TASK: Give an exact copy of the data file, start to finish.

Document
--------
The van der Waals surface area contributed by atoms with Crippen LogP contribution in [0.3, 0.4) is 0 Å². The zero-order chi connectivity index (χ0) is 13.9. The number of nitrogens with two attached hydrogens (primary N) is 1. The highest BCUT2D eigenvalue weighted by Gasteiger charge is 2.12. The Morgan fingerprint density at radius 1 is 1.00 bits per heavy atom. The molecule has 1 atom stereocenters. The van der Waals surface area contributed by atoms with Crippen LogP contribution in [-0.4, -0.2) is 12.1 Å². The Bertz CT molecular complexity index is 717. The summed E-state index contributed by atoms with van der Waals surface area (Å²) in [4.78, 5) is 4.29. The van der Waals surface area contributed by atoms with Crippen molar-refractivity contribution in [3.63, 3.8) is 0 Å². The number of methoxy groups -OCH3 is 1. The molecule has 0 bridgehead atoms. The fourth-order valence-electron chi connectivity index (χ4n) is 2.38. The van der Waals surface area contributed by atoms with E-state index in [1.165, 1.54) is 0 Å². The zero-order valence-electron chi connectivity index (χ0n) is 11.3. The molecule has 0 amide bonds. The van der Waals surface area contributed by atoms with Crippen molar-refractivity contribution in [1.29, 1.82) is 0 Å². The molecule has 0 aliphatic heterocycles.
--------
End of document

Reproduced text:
The van der Waals surface area contributed by atoms with Crippen LogP contribution in [0.3, 0.4) is 0 Å². The zero-order chi connectivity index (χ0) is 13.9. The number of nitrogens with two attached hydrogens (primary N) is 1. The highest BCUT2D eigenvalue weighted by Gasteiger charge is 2.12. The Morgan fingerprint density at radius 1 is 1.00 bits per heavy atom. The molecule has 1 atom stereocenters. The van der Waals surface area contributed by atoms with Crippen LogP contribution in [-0.4, -0.2) is 12.1 Å². The Bertz CT molecular complexity index is 717. The summed E-state index contributed by atoms with van der Waals surface area (Å²) in [4.78, 5) is 4.29. The van der Waals surface area contributed by atoms with Crippen molar-refractivity contribution in [3.63, 3.8) is 0 Å². The number of methoxy groups -OCH3 is 1. The molecule has 0 bridgehead atoms. The fourth-order valence-electron chi connectivity index (χ4n) is 2.38. The van der Waals surface area contributed by atoms with E-state index in [1.165, 1.54) is 0 Å². The zero-order valence-electron chi connectivity index (χ0n) is 11.3. The molecule has 0 amide bonds. The van der Waals surface area contributed by atoms with Crippen molar-refractivity contribution in [1.29, 1.82) is 0 Å². The molecule has 0 aliphatic heterocycles.